Target Applications for Machine Learning in Medical Imaging
Published: April 13, 2017
Rapid advancements in machine learning, most notably deep learning techniques, are fuelling renewed growth for medical image analysis software tools. We estimate that the global market1 for these products will be worth nearly $300 million this year and will more than double in size by 2021. But which clinical applications are driving this growth?
Breast is Best
Breast imaging was the largest category in 2016, accounting for just over one-quarter of the total market. The breast imaging market mainly comprises computer-aided detection (CADe) solutions, such as iCAD’s SecondLook and Hologic’s ImageChecker, for the US breast cancer screening market, along with quantitative image analysis software for diagnosis applications, such as Invivo’s DynaCAD Breast and QLAB Suite from Philips Healthcare.
The market for image analysis tools in breast imaging is forecast to grow at a slower rate than the other applications, as the well-established CADe market in the US is now saturated. The main growth drivers will be:
- CADe upgrades as imaging centres replace 2D mammography systems with digital breast tomosynthesis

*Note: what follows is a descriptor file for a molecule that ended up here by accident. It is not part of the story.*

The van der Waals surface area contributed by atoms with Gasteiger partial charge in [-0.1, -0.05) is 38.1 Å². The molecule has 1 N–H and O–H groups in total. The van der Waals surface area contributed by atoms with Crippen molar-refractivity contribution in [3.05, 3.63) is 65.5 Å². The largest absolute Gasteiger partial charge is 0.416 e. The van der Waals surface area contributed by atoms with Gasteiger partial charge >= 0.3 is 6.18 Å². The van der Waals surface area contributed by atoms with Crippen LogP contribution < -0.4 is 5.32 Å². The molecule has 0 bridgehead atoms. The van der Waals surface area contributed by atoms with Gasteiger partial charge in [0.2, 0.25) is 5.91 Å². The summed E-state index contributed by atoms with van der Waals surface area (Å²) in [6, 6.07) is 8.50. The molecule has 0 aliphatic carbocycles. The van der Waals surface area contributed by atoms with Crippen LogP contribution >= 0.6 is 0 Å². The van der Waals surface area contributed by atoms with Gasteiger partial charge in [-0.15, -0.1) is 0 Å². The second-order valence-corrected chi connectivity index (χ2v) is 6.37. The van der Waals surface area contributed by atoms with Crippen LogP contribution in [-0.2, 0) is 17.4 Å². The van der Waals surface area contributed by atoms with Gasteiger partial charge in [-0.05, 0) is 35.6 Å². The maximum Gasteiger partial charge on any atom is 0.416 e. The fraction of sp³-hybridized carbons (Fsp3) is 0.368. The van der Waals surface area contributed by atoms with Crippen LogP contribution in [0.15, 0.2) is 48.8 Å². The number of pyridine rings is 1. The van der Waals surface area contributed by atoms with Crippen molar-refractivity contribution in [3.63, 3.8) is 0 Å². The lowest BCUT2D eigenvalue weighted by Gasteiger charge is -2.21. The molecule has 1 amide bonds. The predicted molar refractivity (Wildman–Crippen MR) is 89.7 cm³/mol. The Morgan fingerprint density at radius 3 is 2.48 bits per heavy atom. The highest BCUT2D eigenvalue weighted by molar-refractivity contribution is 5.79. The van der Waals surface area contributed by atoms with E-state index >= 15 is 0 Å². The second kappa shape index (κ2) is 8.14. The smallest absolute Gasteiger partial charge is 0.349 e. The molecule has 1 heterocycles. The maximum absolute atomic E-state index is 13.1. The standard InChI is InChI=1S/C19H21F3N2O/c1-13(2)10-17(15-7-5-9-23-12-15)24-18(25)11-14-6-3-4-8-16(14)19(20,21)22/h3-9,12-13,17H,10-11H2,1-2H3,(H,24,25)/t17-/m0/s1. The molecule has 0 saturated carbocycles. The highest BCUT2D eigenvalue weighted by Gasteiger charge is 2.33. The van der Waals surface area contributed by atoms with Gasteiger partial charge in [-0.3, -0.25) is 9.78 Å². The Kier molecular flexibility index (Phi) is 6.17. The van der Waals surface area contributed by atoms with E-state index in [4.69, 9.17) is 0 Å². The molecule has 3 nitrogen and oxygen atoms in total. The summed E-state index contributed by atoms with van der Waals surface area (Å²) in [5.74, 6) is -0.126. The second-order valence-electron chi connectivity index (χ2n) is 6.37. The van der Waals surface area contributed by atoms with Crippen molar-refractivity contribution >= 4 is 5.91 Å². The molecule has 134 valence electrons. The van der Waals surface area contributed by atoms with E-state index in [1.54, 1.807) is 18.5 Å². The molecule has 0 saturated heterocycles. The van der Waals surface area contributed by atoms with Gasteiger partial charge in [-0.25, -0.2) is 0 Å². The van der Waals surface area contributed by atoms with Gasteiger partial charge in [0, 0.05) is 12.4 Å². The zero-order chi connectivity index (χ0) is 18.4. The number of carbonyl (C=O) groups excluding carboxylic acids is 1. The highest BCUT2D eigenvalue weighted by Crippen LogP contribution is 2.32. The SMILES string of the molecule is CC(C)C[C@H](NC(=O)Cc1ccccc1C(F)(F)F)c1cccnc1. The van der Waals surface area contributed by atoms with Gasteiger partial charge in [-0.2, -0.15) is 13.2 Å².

- Wider acceptance of CADe outside of the US
- The increasing use of ultrasound (with CADe) in breast cancer screening
- Uptake of new solutions such as breast density analysis software and decision support tools (e.g. MammoRisk from Statlife)
Cardiology Still Pumping
The cardiology market for image analysis software solely comprises quantitative imaging tools2, which are typically sold as applications for advanced visualisation platforms. These tools provide automatic calculation of various cardiovascular metrics, such as stroke volume, ejection fraction and arterial calcification. Growth will be driven by an accelerated pace of innovation from the use of deep learning algorithms and the resulting introduction of innovative solutions that address unmet market needs. In the mid-term, growth will be boosted by the introduction of decision support tools that provide predictive analytics for risk stratification and computer-aided diagnosis (CADx) systems that facilitate early detection of cardiovascular disease. For example, healthbit’s heartcare™ uses machine learning algorithms to predict congestive heart failure based on cardiac MRI scans.